Confessional Christianity & Baptists

Lack of interest in confessional Christianity is nothing new. Among the most fascinating figures of the 18th century is Robert Robinson (1735-1790), at one time clear in his confessional identity as a Calvinistic Baptist and the author of the well-known hymn “Come, Thou Fount of every blessing.” Yet, by the end of his life, it was said of him: “[Robinson] hath his own opinions of the nature of God, and Christ, and man, and the decrees, and so on: but he doth not think that the opinion of Athanasius, or Arius, or Sabellius, or Socinus, or Augustine, or Pelagius, or Whitby, or Gill, on the subjects in dispute between them, ought to be considered of such importance as to divide Christians, by being made the standards to judge of the truth of any man’s Christianity.” [Seventeen Discourses of Several Texts of Scripture; Addressed to Christian Assemblies in villages near Cambridge. To which are added, Six Morning Exercises (New ed.; Harlow: Benjamin Flower, 1805), p. iv-v].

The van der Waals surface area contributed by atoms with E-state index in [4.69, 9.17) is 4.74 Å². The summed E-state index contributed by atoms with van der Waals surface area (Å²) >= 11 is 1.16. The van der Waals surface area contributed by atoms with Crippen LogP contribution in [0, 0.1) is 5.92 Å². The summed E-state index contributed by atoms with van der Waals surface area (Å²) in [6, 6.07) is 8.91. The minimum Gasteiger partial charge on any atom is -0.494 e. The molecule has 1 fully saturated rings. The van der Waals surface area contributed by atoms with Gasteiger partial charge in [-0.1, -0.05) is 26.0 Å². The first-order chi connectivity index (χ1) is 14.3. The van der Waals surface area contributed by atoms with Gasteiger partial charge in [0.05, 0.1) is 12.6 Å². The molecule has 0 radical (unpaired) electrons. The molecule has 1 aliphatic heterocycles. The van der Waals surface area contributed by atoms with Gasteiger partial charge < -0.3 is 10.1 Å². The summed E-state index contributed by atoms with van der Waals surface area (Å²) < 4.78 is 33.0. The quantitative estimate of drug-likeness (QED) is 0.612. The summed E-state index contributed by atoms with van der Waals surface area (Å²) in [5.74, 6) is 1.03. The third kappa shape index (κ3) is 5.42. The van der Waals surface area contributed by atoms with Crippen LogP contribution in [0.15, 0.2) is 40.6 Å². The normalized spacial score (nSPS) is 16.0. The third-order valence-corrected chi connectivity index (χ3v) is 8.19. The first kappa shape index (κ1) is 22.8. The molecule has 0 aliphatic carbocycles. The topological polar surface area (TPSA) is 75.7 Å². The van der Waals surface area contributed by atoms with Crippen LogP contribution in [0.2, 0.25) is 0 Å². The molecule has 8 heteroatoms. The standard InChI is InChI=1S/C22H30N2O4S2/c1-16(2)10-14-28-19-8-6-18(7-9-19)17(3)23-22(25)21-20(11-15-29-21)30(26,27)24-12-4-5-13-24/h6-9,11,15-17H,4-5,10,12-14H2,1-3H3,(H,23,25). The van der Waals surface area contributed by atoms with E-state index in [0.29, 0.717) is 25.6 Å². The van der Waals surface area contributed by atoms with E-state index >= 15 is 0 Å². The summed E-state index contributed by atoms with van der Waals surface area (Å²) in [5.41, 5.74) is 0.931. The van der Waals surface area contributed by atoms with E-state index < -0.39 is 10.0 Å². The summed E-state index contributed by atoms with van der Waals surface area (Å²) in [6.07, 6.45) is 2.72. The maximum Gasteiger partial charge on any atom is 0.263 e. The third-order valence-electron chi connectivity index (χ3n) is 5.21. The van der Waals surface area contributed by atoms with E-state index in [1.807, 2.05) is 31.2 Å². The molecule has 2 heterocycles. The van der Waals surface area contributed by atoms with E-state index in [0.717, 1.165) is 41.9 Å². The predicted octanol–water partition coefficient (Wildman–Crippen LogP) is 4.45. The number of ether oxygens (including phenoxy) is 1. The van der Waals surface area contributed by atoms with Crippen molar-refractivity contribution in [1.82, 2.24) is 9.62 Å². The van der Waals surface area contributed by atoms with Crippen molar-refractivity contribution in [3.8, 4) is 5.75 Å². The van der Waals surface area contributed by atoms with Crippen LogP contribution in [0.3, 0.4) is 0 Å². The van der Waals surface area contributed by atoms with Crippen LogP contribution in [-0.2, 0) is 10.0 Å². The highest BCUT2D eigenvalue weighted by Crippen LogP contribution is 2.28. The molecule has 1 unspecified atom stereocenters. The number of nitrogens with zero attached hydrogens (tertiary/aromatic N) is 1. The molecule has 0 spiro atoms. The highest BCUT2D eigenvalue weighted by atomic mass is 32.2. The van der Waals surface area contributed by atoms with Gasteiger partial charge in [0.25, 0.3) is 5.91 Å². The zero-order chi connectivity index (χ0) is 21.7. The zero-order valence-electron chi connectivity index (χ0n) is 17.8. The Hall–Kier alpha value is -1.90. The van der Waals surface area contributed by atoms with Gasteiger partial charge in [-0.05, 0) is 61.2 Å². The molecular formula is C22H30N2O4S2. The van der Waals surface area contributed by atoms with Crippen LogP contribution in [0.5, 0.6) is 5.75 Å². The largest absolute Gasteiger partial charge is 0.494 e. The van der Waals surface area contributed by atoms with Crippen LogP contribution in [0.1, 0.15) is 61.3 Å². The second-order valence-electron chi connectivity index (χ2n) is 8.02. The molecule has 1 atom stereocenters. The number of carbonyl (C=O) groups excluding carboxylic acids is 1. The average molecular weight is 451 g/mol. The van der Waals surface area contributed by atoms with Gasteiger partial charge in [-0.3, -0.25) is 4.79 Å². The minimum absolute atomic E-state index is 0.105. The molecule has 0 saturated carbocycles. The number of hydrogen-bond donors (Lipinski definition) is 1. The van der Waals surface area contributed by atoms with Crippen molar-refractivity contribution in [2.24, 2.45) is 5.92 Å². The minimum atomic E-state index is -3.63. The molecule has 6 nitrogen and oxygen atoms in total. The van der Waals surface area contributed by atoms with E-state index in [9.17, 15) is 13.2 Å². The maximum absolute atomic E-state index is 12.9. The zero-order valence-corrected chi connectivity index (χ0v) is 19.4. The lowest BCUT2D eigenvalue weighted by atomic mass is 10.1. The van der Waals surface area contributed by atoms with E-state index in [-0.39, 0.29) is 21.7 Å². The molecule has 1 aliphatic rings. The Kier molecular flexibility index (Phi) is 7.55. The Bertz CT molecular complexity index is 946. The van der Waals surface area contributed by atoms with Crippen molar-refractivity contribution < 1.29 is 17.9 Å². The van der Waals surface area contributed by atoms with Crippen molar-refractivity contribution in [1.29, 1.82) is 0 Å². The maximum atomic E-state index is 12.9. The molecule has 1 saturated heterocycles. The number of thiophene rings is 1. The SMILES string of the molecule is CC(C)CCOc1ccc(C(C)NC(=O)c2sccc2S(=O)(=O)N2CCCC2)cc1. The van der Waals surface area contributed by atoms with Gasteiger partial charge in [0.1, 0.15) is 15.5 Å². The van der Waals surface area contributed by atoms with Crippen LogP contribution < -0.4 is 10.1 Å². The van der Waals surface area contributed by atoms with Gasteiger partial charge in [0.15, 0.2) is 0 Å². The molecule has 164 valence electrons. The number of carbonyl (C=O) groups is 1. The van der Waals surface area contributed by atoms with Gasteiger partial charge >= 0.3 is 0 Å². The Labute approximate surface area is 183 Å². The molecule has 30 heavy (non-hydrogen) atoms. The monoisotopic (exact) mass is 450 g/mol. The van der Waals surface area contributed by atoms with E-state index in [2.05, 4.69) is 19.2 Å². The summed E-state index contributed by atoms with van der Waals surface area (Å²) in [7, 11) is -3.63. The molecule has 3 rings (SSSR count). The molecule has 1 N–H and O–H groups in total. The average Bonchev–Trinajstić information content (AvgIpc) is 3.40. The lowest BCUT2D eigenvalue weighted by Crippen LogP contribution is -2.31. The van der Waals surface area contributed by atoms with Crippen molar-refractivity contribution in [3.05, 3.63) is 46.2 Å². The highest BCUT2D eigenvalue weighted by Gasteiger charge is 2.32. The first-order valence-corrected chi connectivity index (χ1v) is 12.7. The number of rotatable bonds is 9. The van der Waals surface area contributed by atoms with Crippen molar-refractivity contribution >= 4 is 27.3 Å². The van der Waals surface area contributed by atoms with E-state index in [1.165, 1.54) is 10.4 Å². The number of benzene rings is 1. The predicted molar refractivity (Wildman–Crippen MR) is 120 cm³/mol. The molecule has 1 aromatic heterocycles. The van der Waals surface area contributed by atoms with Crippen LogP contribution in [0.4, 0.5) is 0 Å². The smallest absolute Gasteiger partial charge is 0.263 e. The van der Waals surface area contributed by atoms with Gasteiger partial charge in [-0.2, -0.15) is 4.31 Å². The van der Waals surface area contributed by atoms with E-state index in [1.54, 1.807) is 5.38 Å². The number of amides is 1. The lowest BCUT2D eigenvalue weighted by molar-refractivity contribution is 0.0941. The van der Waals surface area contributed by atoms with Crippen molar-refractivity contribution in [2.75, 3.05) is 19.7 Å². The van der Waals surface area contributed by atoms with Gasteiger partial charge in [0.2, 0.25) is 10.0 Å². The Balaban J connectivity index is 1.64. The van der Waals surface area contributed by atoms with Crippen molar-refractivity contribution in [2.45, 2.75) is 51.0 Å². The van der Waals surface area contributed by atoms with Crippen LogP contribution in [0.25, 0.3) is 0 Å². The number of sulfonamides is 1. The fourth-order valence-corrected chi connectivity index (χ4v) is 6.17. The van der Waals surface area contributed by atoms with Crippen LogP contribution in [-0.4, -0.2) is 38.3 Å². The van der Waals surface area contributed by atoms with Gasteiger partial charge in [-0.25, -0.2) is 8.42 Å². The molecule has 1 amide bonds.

This is sad, to say the least. As an excellent corrective to a replication of this state of affairs in our day is the announcement that Reformed Baptist Academic Press is soon to publish Jim Renihan’s True Confessions. Baptist Documents in the Reformed Family.

It was with a deep sense of “finally” that I heard of this new work by Dr. Renihan, who heads up The Institute of Reformed Baptist Studies at Westminster Theological Seminary in California. We have long needed this detailed and tabular comparison of the foundational documents of our Calvinistic Baptist heritage—the First London Confession of Faith (1644), the Second London Confession of Faith (1677/1689), The Baptist Catechism (sometimes called Keach’s Catechism) and Hercules Collins’ The Orthodox Catechism (1680)—and their sources. This work will remind lovers of that heritage that those who drew up these documents saw themselves as part of a Calvinist International, “a broader Reformed community” as Renihan puts it. As such, this book will be vital in helping us, who are the heirs of the men who wrote these texts, know not only what we must affirm in this day of doctrinal confusion but also know whence we have come and who belongs to our extended family, as it were, within the great body of Christian believers.

May it further these ends and the study of confessional theology among us Baptists, and so avoid the sad latitudinarianism of Robert Robinson in his final days.